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gwern comments on Open thread, Jan. 09 - Jan. 15, 2017 - Less Wrong Discussion

3 Post author: MrMind 09 January 2017 08:33AM

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Comment author: gwern 09 January 2017 08:50:35PM *  21 points [-]

So apparently the fundamental attribution bias may not really exist: "The actor-observer asymmetry in attribution: a (surprising) meta-analysis", Malle 2006. Nor has Thinking, Fast and Slow held up too well under replication or evaluation (maybe half): https://replicationindex.wordpress.com/2017/02/02/reconstruction-of-a-train-wreck-how-priming-research-went-of-the-rails/

I am really discouraged about how the heuristics & biases literature has held up since ~2008. I wasn't naive enough back then to think that all the results were true, I knew about things like publication bias and a bit about power and p-hacking, but what has happened since has far exceeded my worst expectations. (I think Carl Shulman or someone warned me that the H&B literature wouldn't, so props to whoever that was.) At this point, it seems like if it was written about in Cialdini's Influence, you can safely assume it's not real.

Comment author: niceguyanon 10 January 2017 04:44:30PM 7 points [-]

At this point, it seems like if it was written about in Cialdini's Influence, you can safely assume it's not real.

How well has the ideas presented in Cialdini's book held up? Scarcity heuristic, Physical attractiveness stereotype, and Reciprocity I thought were pretty solid and hasn't come under scrutiny, yet at least.

Comment author: lifelonglearner 12 January 2017 06:32:02AM 3 points [-]

Is there a current list of biases that have held up?

I've been looking quite a bit specifically into the planning fallacy / miscalibration / overconfidence, which appears to be well-substantiated across a variety of studies (although I haven't seen any meta-analyses).

Comment author: John_Maxwell_IV 11 January 2017 03:20:07AM 3 points [-]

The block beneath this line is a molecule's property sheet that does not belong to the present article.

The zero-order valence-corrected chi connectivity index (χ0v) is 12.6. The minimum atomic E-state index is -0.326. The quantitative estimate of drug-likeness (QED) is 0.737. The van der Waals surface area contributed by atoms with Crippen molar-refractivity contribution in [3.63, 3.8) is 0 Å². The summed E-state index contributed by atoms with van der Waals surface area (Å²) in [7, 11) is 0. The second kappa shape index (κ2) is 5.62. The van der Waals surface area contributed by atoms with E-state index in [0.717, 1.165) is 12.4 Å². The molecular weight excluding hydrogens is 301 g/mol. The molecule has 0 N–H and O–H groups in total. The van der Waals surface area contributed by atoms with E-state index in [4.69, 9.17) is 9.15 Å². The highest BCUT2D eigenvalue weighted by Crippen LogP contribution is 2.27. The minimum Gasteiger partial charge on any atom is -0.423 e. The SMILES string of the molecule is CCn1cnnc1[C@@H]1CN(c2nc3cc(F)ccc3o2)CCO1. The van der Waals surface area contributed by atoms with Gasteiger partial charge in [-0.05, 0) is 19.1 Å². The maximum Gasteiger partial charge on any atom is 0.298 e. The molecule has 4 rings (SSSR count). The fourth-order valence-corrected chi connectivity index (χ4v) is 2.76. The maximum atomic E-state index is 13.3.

At this point, it seems like if it was written about in Cialdini's Influence, you can safely assume it's not real.

Are you sure "does not replicate" is the same as "not real"? If we can't trust the studies that found these effects, why are you so confident in the replications?

Comment author: gwern 11 January 2017 04:47:33PM 7 points [-]

Time-reversal heuristic: if the failed replication had come first, why would you privilege the original over that? If the replications cannot be trusted, despite the benefit of clear hypotheses to test and almost always higher power & incorporation of heterogeneity, a fortiori, the original cannot be trusted either...

Comment author: John_Maxwell_IV 15 January 2017 12:11:06AM 2 points [-]

It would be surprising if the necessary level of power & incorporation of heterogeneity always happened to fall right in between that of the original study and the replication. I would expect that in many cases, the necessary level is above that of both studies, which means neither can be considered definitive.

Comment author: NatashaRostova 10 January 2017 03:56:48AM 3 points [-]

I think there are some serious issues with the methodology and instruments used to measure heuristics & biases, which they didn't fully understand even ten years ago.